CALDWELL, Kan. (KSNW) – A Caldwell veteran says the real heroes of the Vietnam War were regularly tortured.
The fighter pilot was one of those heroes, as a prisoner of war.
Retired Lieutenant Colonel Bill Schwertfeger says when he was shot down, he had four grenades strapped to him.
He says he asked his co-pilot ‘Duke’ if he should pull the pins and go out in a blaze of glory.
Schwertfeger said he decided discretion was the better part of valor, and they surrendered.
“The battle, you know, it was 47 years ago and it is still as fresh in my mind as can be,” Vietnam POW Bill Schwertfeger said.
There’s so much to recall, this Retired Lt. Col. flew 350 combat missions in Vietnam.
“We were high speed, F-4 aircraft, seeking out targets in high threat areas where the slow movers couldn’t survive,” Schwertfeger said.
He says some of the best missions were spent with the fighter pilots of the “Wolf Pack”.
“The best part was the comradery, that we had, with this group of seven crews, 14 guys, we were the elites of the elites, selected for that mission,” Schwertfeger said.
They took enemy fire all along the way.
Schwertfeger, whose call sign was ‘Short Finger’ said inside F-4 he felt invincible.
“They came so close to the airplane you could almost reach out and touch each one of them,” Schwertfeger said.
In one fierce fire fight the Lt. Colonel was shot down and had to eject.
He says as soon as they landed they were surrounded.
“The guy here on the left coming up the dike had his 9 millimeter pistol out, and he was firing at my feet, the water was dancing up,” Schwertfeger said.
Despite the life-threatening situation, he says he was thankful he wasn’t shot down over Laos, where he flew many of his missions.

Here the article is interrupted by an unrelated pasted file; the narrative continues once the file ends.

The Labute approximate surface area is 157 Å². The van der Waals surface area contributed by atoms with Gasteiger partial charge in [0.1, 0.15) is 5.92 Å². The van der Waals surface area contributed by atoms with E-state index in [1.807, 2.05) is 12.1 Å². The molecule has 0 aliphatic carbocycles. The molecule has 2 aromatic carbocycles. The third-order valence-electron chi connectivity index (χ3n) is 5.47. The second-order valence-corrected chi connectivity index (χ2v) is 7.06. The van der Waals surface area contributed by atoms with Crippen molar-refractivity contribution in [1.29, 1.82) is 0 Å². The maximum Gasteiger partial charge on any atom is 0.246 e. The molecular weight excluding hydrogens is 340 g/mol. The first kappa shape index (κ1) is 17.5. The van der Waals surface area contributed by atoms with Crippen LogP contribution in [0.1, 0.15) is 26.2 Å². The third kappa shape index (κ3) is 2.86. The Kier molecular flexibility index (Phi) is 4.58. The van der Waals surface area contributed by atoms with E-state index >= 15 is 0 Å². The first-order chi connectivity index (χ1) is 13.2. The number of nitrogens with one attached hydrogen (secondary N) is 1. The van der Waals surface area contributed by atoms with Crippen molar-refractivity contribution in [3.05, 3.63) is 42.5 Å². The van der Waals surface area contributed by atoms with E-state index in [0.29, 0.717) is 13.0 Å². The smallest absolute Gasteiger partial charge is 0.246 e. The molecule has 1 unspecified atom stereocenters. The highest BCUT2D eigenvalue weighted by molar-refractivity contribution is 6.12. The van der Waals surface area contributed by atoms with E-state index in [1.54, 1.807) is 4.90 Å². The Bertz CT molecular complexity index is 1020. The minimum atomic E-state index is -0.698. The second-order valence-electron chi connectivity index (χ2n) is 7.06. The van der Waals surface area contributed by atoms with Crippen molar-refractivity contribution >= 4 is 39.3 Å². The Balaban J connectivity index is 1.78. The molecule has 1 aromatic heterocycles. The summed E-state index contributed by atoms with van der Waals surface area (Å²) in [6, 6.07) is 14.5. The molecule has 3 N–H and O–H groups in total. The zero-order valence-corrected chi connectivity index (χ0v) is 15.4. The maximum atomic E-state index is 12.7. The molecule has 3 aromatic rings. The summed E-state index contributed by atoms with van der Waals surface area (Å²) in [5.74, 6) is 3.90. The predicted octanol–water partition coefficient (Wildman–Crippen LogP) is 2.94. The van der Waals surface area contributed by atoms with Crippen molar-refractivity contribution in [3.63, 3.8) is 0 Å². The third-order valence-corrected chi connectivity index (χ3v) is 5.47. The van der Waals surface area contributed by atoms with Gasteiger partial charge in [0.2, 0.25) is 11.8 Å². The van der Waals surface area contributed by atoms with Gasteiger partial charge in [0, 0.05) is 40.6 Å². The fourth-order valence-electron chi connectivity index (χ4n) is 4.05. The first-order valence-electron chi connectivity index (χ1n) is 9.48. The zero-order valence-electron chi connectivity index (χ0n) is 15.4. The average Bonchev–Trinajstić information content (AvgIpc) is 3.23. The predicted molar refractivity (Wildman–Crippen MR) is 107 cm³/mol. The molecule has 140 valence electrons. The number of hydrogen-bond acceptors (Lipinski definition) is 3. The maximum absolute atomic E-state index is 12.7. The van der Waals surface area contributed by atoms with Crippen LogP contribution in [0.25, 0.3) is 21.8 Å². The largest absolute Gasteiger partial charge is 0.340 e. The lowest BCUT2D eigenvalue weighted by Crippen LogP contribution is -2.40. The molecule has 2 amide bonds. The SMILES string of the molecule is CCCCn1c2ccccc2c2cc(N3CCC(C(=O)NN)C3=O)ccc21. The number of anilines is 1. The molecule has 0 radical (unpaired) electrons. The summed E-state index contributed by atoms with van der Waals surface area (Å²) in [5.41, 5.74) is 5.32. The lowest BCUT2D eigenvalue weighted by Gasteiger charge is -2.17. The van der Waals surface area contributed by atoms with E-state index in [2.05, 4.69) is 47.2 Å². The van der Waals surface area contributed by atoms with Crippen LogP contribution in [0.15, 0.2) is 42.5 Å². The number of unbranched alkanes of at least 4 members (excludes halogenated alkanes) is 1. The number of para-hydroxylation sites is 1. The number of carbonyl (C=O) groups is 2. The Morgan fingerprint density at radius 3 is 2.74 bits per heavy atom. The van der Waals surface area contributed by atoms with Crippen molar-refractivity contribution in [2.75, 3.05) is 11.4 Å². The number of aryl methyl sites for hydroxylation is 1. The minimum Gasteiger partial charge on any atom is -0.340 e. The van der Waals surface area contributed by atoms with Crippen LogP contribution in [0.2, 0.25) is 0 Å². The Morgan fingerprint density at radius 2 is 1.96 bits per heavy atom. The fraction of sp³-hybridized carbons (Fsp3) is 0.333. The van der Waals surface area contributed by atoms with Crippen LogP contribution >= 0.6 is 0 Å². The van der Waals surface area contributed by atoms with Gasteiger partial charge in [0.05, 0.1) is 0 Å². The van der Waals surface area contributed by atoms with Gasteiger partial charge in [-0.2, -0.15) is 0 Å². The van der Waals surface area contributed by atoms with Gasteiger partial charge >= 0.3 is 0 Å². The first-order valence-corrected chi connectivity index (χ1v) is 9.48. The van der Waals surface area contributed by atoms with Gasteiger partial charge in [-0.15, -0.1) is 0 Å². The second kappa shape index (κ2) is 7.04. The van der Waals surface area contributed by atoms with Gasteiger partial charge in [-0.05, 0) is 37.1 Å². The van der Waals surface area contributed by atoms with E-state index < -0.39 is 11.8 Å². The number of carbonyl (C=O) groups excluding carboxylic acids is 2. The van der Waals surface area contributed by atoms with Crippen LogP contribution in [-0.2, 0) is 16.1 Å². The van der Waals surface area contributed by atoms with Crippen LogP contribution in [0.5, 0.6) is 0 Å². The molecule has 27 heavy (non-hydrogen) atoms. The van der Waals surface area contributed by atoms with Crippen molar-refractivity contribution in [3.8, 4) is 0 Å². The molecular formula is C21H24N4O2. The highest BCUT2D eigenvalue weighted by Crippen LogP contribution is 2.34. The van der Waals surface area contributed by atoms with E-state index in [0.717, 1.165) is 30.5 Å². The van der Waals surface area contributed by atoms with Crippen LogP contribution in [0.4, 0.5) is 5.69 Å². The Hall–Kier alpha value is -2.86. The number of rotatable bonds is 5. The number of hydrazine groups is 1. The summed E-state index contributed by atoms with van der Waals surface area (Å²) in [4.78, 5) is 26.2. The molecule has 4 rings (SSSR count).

“If you were captured, you would probably have your head chopped off with a machete, they just weren’t taking prisoners,” Schwertfeger said.
He was taken as a prisoner of war.
“I was tortured by the North Vietnamese, for information about a certain weapons system that I was familiar with rifle butts to the head, bouncing off concrete, rocky walls,” Schwertfeger said.
He says as bad as it was, some had it even worse than he did.
“Some guys were laid out flat and had a guy on each side of the fan belt, and they filleted him by beating him brutally,” Schwertfeger said.
He says the enemy tried desperately to break them.
“We were defiant in our resolve to not let the enemy defeat us,” Schwertfeger said.
He says they had a special system for checking on one another.
“We did that via knocking on the table, communicating through concrete walls, tapping,” Schwertfeger said. “We were texting in 1965.”
Schwertfeger, and the others survived, for more than 400 days.
“The comradery, the closeness, the bond, that the 591 men had, saved us,” Schwertfeger said.
They were finally freed as part of Operation Homecoming.
“When we saw that big red cross on that big C-141 our hearts lifted up,” Schwertfeger said.
He says when the commander stated they were no longer in Vietnamese airspace emotions erupted!
“The energy that was built within that airplane at that time was sufficient to fly that 141 without engines,” Schwertfeger said.
That plane was the second to last out of Vietnam, and Schwertfeger remembers what it was like to once again embrace his wife.
A year later he shared the story about the hand grenades with the real ‘duke’, John Wayne, while on a visit to the White House.
He says Wayne looked down at him and said discretion was the better part of valor, for you lived to fight another day.